The Silk Route, an ancient network of trade routes that stretched thousands of miles though Africa, southern Europe, the Indian subcontinent and China, helped many great civilisations evolve. And at its heart, a small island – enviably situated – became an intercontinental trading centre.

In the modern era, Sri Lanka is determined to reclaim its formerly privileged position. Recent signs have been promising. In 2011, exports totalled more than the targeted $9.1bn (£5.8m); this year the goal is $12.5bn (£8bn). To enhance its reputation as a hub for commerce, the country has worked resolutely to develop its infrastructure: expanding its roads, airports and ports, setting clear goals for renewable energy, and modernising its legal and regulatory systems.

But there is a problem: the cost of imports is growing fast, raising serious concerns about a growing balance of payments deficit. To try and ease this imbalance, Sri Lanka announced a 3 per cent currency devaluation in November 2011.

That had an effect – but only to a certain extent. Dawn Austin, chairperson of the Exporters Association of Sri Lanka, points out: “Since the currency devaluation we are competitive but everything else has hit us as well. There’s the oil crisis, the global financial crisis and uncertainty in the world markets.”

A grim economic climate in the West may force Sri Lanka to reduce its reliance on trade with its two biggest partners, the EU and the US. Indeed, the former withdrew preferential tariff benefits to the island in 2010 over human rights concerns – though this proved to have little impact on its flagship garments industry.

And there is no shortage of interest elsewhere. Expo 2012 – the island’s biggest trade fair since the war, held in March – attracted 1,385 international buyers, well surpassing expectations. That included more than 550 participants from China and India, the world’s two most populous countries.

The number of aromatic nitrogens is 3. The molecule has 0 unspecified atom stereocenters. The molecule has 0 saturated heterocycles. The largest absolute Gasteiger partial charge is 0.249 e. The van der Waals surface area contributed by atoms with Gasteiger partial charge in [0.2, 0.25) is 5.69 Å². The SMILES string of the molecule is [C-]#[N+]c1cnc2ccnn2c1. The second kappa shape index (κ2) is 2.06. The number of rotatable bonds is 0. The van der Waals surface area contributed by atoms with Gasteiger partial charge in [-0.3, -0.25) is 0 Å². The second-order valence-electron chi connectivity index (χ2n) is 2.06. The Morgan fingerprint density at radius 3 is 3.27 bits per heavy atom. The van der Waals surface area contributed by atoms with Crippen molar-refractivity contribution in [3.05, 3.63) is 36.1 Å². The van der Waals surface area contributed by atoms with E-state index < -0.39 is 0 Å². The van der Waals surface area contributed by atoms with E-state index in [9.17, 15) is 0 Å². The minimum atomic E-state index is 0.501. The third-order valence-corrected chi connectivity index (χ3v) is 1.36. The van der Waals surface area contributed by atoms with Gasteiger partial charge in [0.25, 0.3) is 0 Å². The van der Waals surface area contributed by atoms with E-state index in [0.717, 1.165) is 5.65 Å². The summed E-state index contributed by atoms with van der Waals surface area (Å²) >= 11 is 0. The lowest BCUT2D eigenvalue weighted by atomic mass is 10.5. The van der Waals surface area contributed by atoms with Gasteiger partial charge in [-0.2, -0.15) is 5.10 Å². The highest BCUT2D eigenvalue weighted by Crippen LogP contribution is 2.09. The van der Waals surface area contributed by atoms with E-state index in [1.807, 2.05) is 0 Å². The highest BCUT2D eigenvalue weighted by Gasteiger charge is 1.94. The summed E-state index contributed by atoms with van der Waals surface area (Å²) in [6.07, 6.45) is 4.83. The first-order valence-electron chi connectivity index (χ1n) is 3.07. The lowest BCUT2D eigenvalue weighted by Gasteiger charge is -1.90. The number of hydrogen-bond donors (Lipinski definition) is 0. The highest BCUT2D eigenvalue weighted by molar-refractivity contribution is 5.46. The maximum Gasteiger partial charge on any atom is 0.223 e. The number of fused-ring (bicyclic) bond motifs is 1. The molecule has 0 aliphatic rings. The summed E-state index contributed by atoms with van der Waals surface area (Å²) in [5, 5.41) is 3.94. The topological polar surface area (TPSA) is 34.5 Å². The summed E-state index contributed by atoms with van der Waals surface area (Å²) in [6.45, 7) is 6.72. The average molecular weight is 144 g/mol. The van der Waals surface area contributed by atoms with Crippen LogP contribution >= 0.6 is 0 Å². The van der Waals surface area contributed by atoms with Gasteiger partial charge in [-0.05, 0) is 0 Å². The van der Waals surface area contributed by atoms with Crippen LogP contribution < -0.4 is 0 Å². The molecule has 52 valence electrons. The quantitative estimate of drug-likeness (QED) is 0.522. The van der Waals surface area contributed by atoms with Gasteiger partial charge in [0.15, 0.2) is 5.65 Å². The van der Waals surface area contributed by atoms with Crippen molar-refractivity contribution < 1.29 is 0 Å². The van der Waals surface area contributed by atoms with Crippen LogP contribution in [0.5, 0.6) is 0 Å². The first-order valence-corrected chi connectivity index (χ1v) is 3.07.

Austin sees potential in smaller emerging economies, too. She notes: “There are trade missions, fact-finding missions and people coming in. The export development board has started looking at places like South East Asia. There is also a small segment going into Africa, for less sophisticated manufactured goods. Because Sri Lanka isn’t a huge country, it has the capacity to cater to markets that don’t need huge volumes.”

The ‘Made in Sri Lanka’ brand is not confined solely to agricultural and inexpensive manufacturing products, though. The country seeks to promote its burgeoning industries higher up the value chain, to be recognised for its technological prowess and to ease its dependence on low-cost exports as it grows more prosperous. Its fast-emerging nano-tech sector is just one example of this.

Nirmali Samaratunga, co-chairman of the mercantile firm Mackwoods, sees big potential in the IT industry – particularly in business process and knowledge process outsourcing. As she points out, she is not alone. In a recent report, A.T. Kearney, the global management consultants, called Sri Lanka “a hidden gem for outsourcing.” Its take on the country? “Among the safest, lowest risk, emerging markets, both in terms of personal safety and business security.”